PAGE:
What’s happened to Arnold?


From the Publisher / Arnold G. York

Inquiring minds want to know: What’s happened to Arnold? A month or two ago he was riding the crest of the wave. Flower petals and hosannas wherever he went. His re-election in 2006 was prophesied as a gimmie. They were talking about President. They were talking about Emperor. They wanted to change the Constitution just for Arnold and then-“powie!”-suddenly he’s in trouble. Polls show him dropping like a stone. A very heavy stone. What happened to the golden boy and why?

Arnold, Mr. Moderate Republican, is now out there talking tougher than tough about immigration. He’s making Bush’s immigration policy sound absolutely middle-of-the-road. He’s giving us visions of streams of illegals flowing over the Mexican border. There’s Arnold, sounding like the most conservative of the conservatives shouting, “Close the borders!” unshackle the vigilantes and many similar sound bites to the same effect. He sounds remarkably like old Gov. Pete Wilson and Prop 187, which probably shouldn’t be surprising since many of his advisors are the old Wilson people. It worked before. It put the then trailing-badly-in-the-polls Wilson back into the governor’s chair and probably cost the Republican Party the Hispanic vote for the next decade. Will it work again? It just might.

What happened is that Gov. Arnold wanted a package of structural changes in the way the California government operates. He wanted to change the government state employee pension systems for a cheaper, less comprehensive pension system.

He wanted to redistrict and stop the Legislature from redrawing their own district lines, which ends up with everyone in a safe district. He wanted a budgetary spending cap, which meant rewriting Proposition 98, which guaranteed 40 percent of state monies to education. He wanted to change teacher tenure and, instead, make it a merit system. He wanted to change the nurse staffing rules.

Well, you can guess at the outcome. What our governor sees as reform many people with those jobs see it in the same light as the South looked at Sherman’s march to the sea. If not genocide, at least multiple homicides. So they went on the attack, raised a whole bunch of money and began some very well thought out TV commercials attacking the governor. It was the widows of fallen police officers and firefighters talking about their families and children, and the losses of their husbands. It was teachers-real teachers, not actors-talking about the impact in the classroom. It was nurses in white uniforms showing up at every Gov. Arnold political event, and then being muscled by Gov. Arnold’s panicky security people, and telling it all to the TV cameras. And then the popularity numbers began to plummet, more than 20 points in a very short period. Clearly, Arnold was beginning to lose the Democrats and the Undecided, so, I suspect, he decided to move back toward his Republican base, which is primarily conservative.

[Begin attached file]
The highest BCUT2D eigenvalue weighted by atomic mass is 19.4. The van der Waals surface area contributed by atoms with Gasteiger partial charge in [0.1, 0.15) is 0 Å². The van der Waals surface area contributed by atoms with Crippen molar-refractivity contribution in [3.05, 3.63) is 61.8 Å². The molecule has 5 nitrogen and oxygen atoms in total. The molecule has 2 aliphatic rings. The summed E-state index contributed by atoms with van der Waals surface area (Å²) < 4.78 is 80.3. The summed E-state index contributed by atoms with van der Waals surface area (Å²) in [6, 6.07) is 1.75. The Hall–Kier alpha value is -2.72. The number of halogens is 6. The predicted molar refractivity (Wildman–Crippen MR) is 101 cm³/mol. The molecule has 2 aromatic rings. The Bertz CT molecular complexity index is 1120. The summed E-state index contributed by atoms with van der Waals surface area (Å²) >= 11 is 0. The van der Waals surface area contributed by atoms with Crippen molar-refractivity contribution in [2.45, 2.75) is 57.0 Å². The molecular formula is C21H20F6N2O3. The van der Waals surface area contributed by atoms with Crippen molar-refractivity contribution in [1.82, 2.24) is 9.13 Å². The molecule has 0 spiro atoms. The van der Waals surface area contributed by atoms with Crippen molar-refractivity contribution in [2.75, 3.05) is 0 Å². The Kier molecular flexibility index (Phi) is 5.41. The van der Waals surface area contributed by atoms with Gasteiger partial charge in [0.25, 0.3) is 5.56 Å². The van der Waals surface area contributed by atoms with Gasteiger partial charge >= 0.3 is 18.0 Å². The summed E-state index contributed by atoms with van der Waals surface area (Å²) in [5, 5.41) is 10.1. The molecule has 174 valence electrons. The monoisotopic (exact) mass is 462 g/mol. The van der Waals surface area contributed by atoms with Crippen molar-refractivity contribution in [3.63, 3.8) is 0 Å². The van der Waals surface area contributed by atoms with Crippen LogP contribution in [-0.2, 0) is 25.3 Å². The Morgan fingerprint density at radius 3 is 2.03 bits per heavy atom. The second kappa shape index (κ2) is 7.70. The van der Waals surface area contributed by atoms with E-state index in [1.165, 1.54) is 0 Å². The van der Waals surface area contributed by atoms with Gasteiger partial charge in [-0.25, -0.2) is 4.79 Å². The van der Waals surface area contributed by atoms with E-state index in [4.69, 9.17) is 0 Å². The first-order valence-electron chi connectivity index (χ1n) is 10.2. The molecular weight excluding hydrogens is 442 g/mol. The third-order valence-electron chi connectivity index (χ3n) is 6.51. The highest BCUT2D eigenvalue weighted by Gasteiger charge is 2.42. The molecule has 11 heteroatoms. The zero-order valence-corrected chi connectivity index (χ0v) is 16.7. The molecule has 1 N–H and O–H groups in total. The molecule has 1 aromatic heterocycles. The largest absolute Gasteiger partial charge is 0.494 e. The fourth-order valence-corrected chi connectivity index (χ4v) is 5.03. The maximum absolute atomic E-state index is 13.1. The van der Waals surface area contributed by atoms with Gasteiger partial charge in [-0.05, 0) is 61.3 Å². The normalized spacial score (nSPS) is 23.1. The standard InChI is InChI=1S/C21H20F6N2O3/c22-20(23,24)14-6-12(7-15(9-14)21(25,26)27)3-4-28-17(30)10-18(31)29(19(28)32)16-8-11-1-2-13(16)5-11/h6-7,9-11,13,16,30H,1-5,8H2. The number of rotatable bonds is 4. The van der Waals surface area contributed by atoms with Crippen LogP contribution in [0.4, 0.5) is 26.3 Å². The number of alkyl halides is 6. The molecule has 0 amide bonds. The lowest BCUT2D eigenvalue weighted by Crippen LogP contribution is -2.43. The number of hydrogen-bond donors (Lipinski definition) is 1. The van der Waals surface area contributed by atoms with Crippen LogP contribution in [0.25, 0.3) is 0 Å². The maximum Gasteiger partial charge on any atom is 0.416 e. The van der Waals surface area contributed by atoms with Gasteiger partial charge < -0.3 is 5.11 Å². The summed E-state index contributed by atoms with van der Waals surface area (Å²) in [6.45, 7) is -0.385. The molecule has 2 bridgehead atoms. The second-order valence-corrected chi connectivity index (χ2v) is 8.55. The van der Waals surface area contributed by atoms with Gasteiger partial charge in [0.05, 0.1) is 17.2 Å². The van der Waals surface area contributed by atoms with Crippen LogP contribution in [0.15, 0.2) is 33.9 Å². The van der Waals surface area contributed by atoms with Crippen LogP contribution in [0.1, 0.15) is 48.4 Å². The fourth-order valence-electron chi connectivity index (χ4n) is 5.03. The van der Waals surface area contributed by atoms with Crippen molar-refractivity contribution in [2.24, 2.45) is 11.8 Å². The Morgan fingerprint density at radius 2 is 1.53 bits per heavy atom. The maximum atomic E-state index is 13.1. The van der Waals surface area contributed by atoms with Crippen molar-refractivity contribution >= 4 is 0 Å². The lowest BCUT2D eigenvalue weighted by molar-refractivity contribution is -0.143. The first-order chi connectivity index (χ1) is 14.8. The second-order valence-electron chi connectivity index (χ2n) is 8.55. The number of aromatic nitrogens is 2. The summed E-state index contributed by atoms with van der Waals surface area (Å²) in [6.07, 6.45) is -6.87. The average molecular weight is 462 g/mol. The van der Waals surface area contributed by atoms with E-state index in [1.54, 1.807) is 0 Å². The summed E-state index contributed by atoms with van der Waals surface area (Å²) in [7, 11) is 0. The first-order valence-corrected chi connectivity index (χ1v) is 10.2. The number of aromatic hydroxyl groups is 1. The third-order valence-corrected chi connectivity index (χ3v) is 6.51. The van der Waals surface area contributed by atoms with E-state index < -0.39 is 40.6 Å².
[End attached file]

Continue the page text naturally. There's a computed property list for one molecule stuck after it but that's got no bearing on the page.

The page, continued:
That’s the rub in politics. If you want to get something done, it’s invariably going to cost you some popularity. In Gov. Arnolds’ case, the drop was greater and faster than any of us would have believed, but I’m sure he’ll get some of it back. He’s only now beginning his counteroffensive, which means he’s going to be spending a lot of money to try and recapture some of that ground. Look for some commercials about state employees retiring with inflated pensions, or some other horror stories about abuses of the system. It’s possible that, after this round, both the Democrats and Republicans will be more realistic and agree on some reforms. If not, there are going to be a bunch of initiatives on the November ballot trying to change just about everything about California government.

There are definitely going to be some losers in this battle and I suspect that immigration is going to be one of them. Periodically, every 10 years or so, we seem to have these anti-immigration swings. They’re always nasty and a bit racist and have been going on since this country began. I’m sorry to see someone like the governor taking the low road. It doesn’t become him personally and, frankly, I think it will ultimately cost him politically. But don’t count out Gov. Arnold quite yet. He’s a tough infighter and he’s perfectly capable of switching positions. He has before and probably will do so again, and those numbers will probably begin to swing back.